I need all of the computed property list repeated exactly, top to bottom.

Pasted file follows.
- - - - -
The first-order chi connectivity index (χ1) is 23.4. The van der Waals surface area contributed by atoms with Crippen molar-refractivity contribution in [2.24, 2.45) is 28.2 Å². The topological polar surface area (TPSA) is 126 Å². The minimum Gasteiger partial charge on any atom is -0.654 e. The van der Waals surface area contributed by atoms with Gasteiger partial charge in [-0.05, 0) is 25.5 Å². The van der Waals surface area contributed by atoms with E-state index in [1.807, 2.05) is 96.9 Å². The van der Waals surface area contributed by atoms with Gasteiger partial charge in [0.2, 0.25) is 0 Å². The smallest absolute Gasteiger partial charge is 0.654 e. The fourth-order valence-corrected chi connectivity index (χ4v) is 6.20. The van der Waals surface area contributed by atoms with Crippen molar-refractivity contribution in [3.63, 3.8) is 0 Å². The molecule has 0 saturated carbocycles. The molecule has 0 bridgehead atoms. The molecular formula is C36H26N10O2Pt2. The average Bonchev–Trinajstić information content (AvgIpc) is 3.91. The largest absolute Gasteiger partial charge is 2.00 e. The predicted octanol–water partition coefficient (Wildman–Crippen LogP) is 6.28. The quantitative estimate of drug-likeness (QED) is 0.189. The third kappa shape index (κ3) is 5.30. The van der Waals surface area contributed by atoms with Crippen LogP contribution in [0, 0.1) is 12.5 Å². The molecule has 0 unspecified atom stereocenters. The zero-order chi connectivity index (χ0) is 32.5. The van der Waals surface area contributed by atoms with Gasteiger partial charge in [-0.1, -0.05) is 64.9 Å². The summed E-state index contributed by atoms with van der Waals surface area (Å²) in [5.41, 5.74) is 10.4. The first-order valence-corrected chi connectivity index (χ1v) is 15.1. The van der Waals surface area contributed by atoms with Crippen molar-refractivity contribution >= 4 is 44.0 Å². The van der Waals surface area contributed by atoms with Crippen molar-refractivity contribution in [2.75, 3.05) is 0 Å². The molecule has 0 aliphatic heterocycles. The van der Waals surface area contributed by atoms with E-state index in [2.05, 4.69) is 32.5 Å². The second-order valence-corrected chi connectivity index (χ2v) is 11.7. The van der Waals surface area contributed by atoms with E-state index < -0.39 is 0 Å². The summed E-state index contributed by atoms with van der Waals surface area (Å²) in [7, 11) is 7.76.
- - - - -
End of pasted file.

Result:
The first-order chi connectivity index (χ1) is 23.4. The van der Waals surface area contributed by atoms with Crippen molar-refractivity contribution in [2.24, 2.45) is 28.2 Å². The topological polar surface area (TPSA) is 126 Å². The minimum Gasteiger partial charge on any atom is -0.654 e. The van der Waals surface area contributed by atoms with Gasteiger partial charge in [-0.05, 0) is 25.5 Å². The van der Waals surface area contributed by atoms with E-state index in [1.807, 2.05) is 96.9 Å². The van der Waals surface area contributed by atoms with Gasteiger partial charge in [0.2, 0.25) is 0 Å². The smallest absolute Gasteiger partial charge is 0.654 e. The fourth-order valence-corrected chi connectivity index (χ4v) is 6.20. The van der Waals surface area contributed by atoms with Crippen molar-refractivity contribution in [3.63, 3.8) is 0 Å². The molecule has 0 saturated carbocycles. The molecule has 0 bridgehead atoms. The molecular formula is C36H26N10O2Pt2. The average Bonchev–Trinajstić information content (AvgIpc) is 3.91. The largest absolute Gasteiger partial charge is 2.00 e. The predicted octanol–water partition coefficient (Wildman–Crippen LogP) is 6.28. The quantitative estimate of drug-likeness (QED) is 0.189. The third kappa shape index (κ3) is 5.30. The van der Waals surface area contributed by atoms with Crippen LogP contribution in [0, 0.1) is 12.5 Å². The molecule has 0 unspecified atom stereocenters. The zero-order chi connectivity index (χ0) is 32.5. The van der Waals surface area contributed by atoms with Gasteiger partial charge in [-0.1, -0.05) is 64.9 Å². The summed E-state index contributed by atoms with van der Waals surface area (Å²) in [5.41, 5.74) is 10.4. The first-order valence-corrected chi connectivity index (χ1v) is 15.1. The van der Waals surface area contributed by atoms with Crippen molar-refractivity contribution >= 4 is 44.0 Å². The van der Waals surface area contributed by atoms with Crippen molar-refractivity contribution in [2.75, 3.05) is 0 Å². The molecule has 0 aliphatic heterocycles. The van der Waals surface area contributed by atoms with E-state index in [2.05, 4.69) is 32.5 Å². The second-order valence-corrected chi connectivity index (χ2v) is 11.7. The van der Waals surface area contributed by atoms with E-state index < -0.39 is 0 Å². The summed E-state index contributed by atoms with van der Waals surface area (Å²) in [7, 11) is 7.76.